As a woman, there are some situations where the presence of other women (and the absence of men) can put you more at ease. And thankfully there are many situations where women have that choice. If you want a woman doctor, you can certainly find one. If you want to join a gym exclusively for women, you can probably find that, too. And if you’d feel more comfortable catching a ride from a woman cab driver, there’s now an app that’s trying to make that possible.
The livery cab service SheTaxis–or SheRides in New York City due to regulations against using “taxi” in names–aims to ease concerns women may have about riding in a car alone with a man she doesn’t know by connecting female drivers with female riders. In New York, only 1% of the nearly 50,000 yellow cabs and 5% of the city’s nearly 60,000 drivers of livery cars and green cabs have women behind the wheel, according to the New York Times in an article last month.
Recent reports of alleged sexual harassment and assaults made by male cab drivers, like the lawsuit filed earlier this year by a woman who claimed an Uber driver “repeatedly fondled” her “legs, groin area, and breasts,” makes it clear why a service like SheTaxis appeals to women.
The “women for women” service sounds like a good idea, but some are questioning whether its business model is legal. Federal, state, and city discrimination laws forbid businesses to refuse to hire someone or serve a customer based on their gender.
New York University law professor Samuel Estreicher told the Wall Street Journal Law Blog that he thinks the business “has problems” since “the law doesn’t recognize the customer preference as a justification for discrimination.” However, Tamika D. Mallory, the company’s spokeswoman, told Fast Company that SheTaxis/SheRides won’t be discriminating against male hires because the company won’t be hiring any drivers at all.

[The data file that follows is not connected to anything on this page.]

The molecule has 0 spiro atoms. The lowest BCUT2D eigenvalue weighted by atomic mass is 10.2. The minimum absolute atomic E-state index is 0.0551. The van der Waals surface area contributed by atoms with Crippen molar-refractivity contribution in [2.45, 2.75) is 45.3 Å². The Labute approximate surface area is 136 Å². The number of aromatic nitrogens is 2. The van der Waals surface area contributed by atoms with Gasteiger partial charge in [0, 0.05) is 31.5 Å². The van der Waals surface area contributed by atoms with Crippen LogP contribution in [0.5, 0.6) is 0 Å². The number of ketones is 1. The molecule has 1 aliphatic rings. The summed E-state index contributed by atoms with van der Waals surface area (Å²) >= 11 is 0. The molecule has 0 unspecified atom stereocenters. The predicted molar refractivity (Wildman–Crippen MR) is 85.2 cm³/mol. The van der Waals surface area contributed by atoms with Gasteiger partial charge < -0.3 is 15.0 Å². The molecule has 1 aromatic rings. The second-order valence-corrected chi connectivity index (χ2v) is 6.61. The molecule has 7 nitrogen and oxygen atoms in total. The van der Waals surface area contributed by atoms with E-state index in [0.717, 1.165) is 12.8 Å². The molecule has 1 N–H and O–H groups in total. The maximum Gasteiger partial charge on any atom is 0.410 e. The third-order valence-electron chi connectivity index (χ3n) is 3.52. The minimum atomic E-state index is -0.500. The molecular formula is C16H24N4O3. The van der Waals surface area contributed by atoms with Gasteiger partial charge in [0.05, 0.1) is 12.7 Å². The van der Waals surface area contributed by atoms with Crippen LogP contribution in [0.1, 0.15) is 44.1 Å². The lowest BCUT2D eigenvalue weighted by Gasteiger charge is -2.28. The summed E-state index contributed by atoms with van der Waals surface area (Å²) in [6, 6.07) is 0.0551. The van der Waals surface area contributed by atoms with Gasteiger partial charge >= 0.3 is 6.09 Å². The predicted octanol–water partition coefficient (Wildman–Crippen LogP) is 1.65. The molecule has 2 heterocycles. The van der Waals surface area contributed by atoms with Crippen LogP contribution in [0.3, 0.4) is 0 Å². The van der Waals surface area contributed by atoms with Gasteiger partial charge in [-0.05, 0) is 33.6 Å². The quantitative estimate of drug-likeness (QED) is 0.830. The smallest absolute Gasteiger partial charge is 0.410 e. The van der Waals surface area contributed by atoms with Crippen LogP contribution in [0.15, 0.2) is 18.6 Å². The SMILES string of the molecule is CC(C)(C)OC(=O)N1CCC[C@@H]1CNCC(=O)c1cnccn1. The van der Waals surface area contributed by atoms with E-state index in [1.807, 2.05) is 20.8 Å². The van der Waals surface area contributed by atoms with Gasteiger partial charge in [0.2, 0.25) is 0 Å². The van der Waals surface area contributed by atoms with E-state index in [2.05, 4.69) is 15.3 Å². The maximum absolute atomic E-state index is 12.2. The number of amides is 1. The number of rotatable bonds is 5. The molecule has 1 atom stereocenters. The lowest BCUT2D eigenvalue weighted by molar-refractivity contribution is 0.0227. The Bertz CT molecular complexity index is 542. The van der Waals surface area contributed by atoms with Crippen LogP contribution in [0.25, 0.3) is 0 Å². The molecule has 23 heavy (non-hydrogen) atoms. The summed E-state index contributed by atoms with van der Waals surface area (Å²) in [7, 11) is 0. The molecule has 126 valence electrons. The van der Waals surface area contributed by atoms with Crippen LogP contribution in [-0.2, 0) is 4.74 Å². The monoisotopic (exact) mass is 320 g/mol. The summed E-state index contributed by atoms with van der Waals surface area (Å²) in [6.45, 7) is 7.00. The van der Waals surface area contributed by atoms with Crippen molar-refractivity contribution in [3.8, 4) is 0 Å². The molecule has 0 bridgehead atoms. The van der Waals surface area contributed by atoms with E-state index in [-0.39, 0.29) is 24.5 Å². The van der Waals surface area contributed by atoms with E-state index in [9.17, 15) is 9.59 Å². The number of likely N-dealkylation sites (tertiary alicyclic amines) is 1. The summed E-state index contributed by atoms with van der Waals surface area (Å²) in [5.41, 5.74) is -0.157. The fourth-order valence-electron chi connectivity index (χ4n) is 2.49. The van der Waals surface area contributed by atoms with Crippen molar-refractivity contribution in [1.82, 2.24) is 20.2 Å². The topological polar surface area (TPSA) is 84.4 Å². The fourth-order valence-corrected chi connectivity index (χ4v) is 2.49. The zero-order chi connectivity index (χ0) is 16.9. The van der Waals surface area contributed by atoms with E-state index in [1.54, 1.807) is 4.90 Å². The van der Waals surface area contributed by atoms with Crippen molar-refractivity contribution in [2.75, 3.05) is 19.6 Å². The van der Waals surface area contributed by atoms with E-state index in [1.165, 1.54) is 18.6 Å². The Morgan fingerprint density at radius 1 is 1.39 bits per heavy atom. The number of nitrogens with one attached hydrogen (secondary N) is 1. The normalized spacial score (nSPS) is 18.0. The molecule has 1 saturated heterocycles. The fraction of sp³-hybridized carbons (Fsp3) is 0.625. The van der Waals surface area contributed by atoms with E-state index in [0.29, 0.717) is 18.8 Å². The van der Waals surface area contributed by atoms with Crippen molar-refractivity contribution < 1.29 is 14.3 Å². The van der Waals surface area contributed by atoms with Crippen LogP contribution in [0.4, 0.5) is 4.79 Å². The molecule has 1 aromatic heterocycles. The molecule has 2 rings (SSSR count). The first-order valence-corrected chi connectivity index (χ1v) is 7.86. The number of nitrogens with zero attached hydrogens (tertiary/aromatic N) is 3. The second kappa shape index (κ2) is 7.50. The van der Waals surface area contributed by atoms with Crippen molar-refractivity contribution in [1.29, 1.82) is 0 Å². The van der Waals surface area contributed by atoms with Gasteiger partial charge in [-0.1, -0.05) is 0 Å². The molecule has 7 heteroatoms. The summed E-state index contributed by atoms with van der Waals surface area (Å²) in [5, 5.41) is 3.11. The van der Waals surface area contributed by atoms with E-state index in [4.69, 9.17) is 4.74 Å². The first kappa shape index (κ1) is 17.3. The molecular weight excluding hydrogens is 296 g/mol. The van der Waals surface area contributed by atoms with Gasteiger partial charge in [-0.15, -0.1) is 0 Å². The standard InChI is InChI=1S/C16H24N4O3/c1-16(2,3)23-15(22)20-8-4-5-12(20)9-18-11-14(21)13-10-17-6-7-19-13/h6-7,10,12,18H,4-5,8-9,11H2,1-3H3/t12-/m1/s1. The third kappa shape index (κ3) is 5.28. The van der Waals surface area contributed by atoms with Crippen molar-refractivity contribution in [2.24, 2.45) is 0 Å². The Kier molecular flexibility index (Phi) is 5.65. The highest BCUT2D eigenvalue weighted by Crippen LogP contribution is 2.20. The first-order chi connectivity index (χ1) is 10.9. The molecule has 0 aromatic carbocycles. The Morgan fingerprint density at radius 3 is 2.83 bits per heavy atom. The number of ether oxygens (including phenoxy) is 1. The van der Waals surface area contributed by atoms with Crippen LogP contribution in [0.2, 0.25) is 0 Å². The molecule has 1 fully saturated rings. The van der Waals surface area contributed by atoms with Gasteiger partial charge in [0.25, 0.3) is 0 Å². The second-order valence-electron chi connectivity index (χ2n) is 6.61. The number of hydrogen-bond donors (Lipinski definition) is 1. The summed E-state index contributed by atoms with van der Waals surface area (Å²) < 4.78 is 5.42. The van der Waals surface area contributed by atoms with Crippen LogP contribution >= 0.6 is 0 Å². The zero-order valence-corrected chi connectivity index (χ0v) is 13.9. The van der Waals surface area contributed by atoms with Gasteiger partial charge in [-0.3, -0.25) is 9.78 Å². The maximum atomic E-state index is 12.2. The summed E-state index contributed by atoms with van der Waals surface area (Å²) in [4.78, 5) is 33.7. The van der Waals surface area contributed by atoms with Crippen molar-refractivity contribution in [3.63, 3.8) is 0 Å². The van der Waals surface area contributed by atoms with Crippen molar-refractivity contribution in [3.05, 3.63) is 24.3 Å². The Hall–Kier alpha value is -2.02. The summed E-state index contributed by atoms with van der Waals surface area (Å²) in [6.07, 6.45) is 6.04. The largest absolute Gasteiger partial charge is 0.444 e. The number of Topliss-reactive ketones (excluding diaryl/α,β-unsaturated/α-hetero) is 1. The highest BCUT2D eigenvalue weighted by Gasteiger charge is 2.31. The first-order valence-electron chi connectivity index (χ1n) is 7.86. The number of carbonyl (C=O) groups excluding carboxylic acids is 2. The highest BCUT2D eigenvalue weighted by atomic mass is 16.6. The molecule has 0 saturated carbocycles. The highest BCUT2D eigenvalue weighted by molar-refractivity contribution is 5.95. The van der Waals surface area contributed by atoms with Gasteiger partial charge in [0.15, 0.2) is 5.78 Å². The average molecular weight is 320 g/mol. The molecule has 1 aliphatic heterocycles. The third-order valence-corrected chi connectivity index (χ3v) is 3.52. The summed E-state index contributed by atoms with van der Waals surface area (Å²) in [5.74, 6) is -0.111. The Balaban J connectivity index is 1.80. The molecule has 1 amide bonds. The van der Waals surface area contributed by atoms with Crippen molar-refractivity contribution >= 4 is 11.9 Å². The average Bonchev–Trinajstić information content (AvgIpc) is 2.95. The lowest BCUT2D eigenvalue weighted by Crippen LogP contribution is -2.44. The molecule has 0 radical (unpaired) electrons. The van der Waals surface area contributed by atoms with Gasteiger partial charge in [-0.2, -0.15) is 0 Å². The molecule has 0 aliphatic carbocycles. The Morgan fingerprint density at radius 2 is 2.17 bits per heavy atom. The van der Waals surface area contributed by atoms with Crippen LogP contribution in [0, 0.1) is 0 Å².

The company recruits drivers already licensed with livery services and will dispatch those who come on board when a customer requests a ride through its app. When it comes to men requesting rides, Mallory said the app would redirect those customers to other cab services.
“We have attorneys who are involved and we’re moving forward with our launch,” she said.
SheTaxis/SheRides was started by Stella Mateo, who has worked alongside her husband, Fernando, in the livery service since he founded the New York State Federation of Taxi Drivers in 1999. The organization includes 30,000 for-hire drivers today. For years, Mateo’s husband told her about violent incidents that occurred to women passengers and when Mateo asked him why there weren’t more female drivers, he didn’t have an answer, said Mallory.
Those weren’t the only times Mateo thought there should be more women for-hire drivers. When her two daughters stayed out late as young adults, Mateo preferred women to drive them home. “Then she found out there were women who couldn’t even drive,” Mallory continued, because of their religious or cultural backgrounds and sometimes their beliefs restricted them from traveling with unrelated men of their households. Mateo also wanted to provide women with more economic opportunity.
The women-only cab service was meant to open doors for both female drivers and passengers, but aside from legal concerns, the company has also run into a staffing problem. The app delayed its initial September 16 launch date due to a shortage of women drivers. As of September 15, the company had 100 drivers signed up and “that number has been steadily growing,” said Mallory, but the app won’t be available until at least 500 drivers are recruited. As of now, there is no official launch date.
“[Mateo] was concerned that she would launch and not be able to meet the demands,” Mallory explained. “Sixty percent of ridership are women. The need is there. The issue is the supply.”
The app will first launch on Apple, followed by Android, and services will be made available to customers in New York City, Westchester County, and Long Island. By next year, the company plans to expand to Washington D.C., Miami, and Chicago.